Stealing it All by Avery Flynn
What do they have in common? These characters steal the scene. They walk into this fictional world for only a short time, but when you put down the book or walk out of the movie theater you are still laughing (or crying) because of them. Sure the hero and heroine are the stars, but the scene stealing characters, well, I can’t help but have a soft spot for them.
As a writer I don’t set out to write a scene stealing character, but in every story of mine you’ll find them. In Up a Dry Creek, the Layton family matriarch, Glenda, almost walked away with the readers’ hearts even though she was only in a few scenes. In my latest, A Dry Creek Bed, she does it again interacting with her eldest son, Hank.
The kiss curled Beth’s toes. Suddenly, January turned unseasonably warm and balmy under the tight confines of her wool coat.
“What is it with my children? Where did I go wrong?” Glenda Layton’s indignant questions cut through the lust fogging Beth’s brain.
Hank ended the kiss. “Hi, Mom.”
“You are in public you know.” Never one for the cold, the only part of Glenda visible was her brown eyes above the neon green scarf wrapped around her neck and face. Her matching green down coat reached her knees. The entire outfit was topped off with a white ski cap that she’d managed to bedazzle with neon green stones. “If it wasn’t for this God forsaken cold, Bob and I would sell the RV just so we could keep an eye on you kids. First Claire and now you getting frisky at inappropriate times. It’s like I raised free-love hippies or something.”
“Yep, we’re planning on turning Dry Creek into a nude commune. I’m going to ditch the whole sheriff gig to grow pot.”
Glenda harrumphed and rolled her eyes. “Nobody likes a smart mouth.”
Hank dropped a quick peck on his mother’s wool cap. “Only you, Mom.”
A shy wall flower Glenda is not. She’s not always the most subtle of characters, but she loves her children and really wants to see them happy – even if she has to push and shove them in the right direction.
So why do readers (and I’m counting myself as a reader too) love scene stealing characters? Because they often are our voice in the story, prodding the main characters to realize something they may not be ready to acknowledge yet or they may be the much-needed laugh in a tense situation. In addition, the scene stealers help to show off the main characters’ personalities without the author having to resort to tons of internal dialogue or description.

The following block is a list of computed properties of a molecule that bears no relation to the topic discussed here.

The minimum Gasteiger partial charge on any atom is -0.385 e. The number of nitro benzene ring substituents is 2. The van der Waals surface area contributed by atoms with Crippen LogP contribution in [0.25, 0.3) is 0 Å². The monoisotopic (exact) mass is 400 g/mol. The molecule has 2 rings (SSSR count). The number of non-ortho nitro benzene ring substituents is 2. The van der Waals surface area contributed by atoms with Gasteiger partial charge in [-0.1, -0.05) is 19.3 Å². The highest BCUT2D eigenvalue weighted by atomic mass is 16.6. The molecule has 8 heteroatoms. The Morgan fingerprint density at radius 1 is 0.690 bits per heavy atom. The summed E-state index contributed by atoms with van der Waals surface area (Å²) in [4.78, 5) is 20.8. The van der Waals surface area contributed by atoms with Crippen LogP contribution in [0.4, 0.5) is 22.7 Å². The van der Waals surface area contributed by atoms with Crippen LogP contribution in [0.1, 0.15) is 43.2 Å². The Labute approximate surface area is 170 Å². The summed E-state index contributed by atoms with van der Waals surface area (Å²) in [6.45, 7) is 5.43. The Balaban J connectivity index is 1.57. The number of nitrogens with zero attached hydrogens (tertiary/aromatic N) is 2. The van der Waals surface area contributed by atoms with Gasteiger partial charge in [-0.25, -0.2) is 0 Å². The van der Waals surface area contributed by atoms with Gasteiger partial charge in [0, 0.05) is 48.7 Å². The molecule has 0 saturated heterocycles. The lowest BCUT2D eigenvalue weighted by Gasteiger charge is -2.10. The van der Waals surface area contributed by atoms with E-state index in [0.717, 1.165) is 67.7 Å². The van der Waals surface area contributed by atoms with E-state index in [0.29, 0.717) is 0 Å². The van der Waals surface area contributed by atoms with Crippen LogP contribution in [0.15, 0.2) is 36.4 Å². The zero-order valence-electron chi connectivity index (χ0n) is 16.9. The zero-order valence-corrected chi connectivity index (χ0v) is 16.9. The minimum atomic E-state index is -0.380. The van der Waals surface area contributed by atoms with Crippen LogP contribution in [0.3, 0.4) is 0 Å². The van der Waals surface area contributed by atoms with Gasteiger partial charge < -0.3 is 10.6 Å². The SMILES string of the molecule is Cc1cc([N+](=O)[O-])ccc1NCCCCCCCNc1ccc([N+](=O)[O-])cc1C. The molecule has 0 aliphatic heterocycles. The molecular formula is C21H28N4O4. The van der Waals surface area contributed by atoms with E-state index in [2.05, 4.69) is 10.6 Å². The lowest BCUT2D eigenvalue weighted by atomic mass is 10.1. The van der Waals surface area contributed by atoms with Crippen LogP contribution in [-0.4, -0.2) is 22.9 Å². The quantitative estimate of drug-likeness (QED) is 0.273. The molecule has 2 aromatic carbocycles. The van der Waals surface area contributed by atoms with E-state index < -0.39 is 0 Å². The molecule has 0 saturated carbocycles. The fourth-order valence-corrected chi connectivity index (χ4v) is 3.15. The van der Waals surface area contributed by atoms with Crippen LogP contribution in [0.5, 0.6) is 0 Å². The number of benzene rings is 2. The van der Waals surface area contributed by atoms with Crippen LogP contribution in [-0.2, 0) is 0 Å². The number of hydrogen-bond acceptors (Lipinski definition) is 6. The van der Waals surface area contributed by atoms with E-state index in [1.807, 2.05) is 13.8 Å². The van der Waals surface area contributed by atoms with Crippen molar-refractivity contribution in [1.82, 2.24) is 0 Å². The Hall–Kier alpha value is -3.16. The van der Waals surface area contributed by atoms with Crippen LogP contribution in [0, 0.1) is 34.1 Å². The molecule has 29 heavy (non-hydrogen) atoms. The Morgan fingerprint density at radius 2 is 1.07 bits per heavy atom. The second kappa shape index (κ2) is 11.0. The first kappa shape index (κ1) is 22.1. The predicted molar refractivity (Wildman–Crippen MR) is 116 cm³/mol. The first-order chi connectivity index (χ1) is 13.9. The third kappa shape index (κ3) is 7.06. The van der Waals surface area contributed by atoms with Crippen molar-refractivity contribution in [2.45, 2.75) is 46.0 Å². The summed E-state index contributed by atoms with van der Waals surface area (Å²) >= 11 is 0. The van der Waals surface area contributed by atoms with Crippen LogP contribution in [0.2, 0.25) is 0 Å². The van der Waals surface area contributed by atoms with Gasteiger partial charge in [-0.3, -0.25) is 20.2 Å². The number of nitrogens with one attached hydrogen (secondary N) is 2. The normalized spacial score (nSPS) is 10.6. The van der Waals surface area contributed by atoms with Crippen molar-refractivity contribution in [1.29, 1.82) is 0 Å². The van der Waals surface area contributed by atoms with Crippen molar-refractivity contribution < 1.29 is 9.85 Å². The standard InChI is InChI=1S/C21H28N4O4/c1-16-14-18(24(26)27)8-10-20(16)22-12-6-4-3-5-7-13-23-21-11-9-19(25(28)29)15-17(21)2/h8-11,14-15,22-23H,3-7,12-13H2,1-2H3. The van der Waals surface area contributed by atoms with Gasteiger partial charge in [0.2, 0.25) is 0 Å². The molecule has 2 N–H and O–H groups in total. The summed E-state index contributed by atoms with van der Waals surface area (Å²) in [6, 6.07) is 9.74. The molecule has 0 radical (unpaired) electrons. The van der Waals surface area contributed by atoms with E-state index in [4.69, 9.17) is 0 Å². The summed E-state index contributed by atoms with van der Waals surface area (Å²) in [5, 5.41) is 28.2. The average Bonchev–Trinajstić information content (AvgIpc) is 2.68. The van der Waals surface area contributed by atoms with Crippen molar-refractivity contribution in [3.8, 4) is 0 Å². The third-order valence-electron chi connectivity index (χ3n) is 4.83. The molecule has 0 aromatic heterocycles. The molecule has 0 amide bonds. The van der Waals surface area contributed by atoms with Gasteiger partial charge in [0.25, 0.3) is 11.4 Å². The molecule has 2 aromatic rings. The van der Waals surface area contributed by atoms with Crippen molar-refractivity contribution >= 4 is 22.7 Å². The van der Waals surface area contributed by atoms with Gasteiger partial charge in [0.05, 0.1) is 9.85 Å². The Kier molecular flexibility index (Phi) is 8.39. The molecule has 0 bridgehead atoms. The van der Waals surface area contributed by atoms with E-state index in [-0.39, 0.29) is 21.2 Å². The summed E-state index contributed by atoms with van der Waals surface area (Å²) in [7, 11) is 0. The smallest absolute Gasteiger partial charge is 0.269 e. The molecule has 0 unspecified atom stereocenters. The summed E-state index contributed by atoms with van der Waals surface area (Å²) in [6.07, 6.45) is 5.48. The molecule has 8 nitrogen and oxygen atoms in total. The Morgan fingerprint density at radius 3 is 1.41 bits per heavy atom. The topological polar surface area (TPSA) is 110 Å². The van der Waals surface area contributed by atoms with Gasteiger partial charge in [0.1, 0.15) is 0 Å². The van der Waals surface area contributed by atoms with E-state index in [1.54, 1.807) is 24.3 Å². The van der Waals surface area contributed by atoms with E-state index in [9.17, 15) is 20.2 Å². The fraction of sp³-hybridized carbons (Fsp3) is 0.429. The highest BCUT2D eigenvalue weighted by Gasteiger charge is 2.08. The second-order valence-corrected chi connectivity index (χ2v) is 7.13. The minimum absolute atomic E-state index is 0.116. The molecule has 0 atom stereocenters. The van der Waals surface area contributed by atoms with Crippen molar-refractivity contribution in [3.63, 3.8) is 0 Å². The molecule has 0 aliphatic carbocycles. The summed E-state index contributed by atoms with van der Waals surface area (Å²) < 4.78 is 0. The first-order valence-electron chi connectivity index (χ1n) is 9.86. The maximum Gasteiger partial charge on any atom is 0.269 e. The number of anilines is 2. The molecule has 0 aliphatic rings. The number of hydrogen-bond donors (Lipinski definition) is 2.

A prime example of this is from the Lion King and the evil trio of hyenas who steal the show. You already know Scar is a good for nothing villain before you see him interact with the hyenas, but after that first meeting in the elephant graveyard you see the true depth of Scar’s villainy. The way the hyenas suck up to Scar shows how he needs to have yes-men (or yes-animals in this case) around him to feed his massive ego. Their interactions tell far more about Scar as a character than the scenes ever do about the hyenas.
That’s how it works with Glenda. She has a different type of relationship with each of her four children, but she works hard to help them see the light and make their way to happiness. Glenda has her work cut out for her in with Hank in A Dry Creek Bed, but I wouldn’t bet against her.
Avery Flynn, the author of Up a Dry Creek and A Dry Creek Bed, books one and two in the Dry Creek series set in Nebraska, grew up in a small town in the western part of that state, a far cry from her present day home just outside of Washington, D.C. It was no accident that she went back to her roots for the small town setting for her romantic suspense.
“When I graduated high school,” she says, “I couldn’t cross the state line fast enough. The older I got and the farther I moved away, the more I realized what a wonderful place Nebraska had been to live. I swore I’d set a novel there as a way to give people a look into the amazing folks that live in my home state.”
The name Avery Flynn is a pseudonym for the author who, at least for now, prefers to remain behind the scenes. She believes having Avery as her alter ego is a very good thing because, as she says, “Pen name Avery is way cooler than me. Her favorite color is hot pink. She drinks single malt scotch on the rocks. She loves the Argentinean tango and stays at Iceland’s Ice Hotel.”
Author Avery has been writing since she was a child and her father gave her a baby blue Brother typewriter. She couldn’t read but nonetheless wrote numerous stories about her stuffed animals in gibberish. She hasn’t stopped since, though she maintains that her spelling has gotten much better and she now prefers to write in English.
Today she’s enjoying her own happily ever after with her dashing husband, three crazy kids and two arthritic dogs. She dreams of one day having a floor-to-ceiling library à la Beauty and the Beast and is working to perfect the coffee IV drip.
Avery can be found online at http://www.averyflynn.com, http://www.evernightpublishing.com, @averyflynn, and www.facebook.com/pages/Avery-Flynn/177161972329973.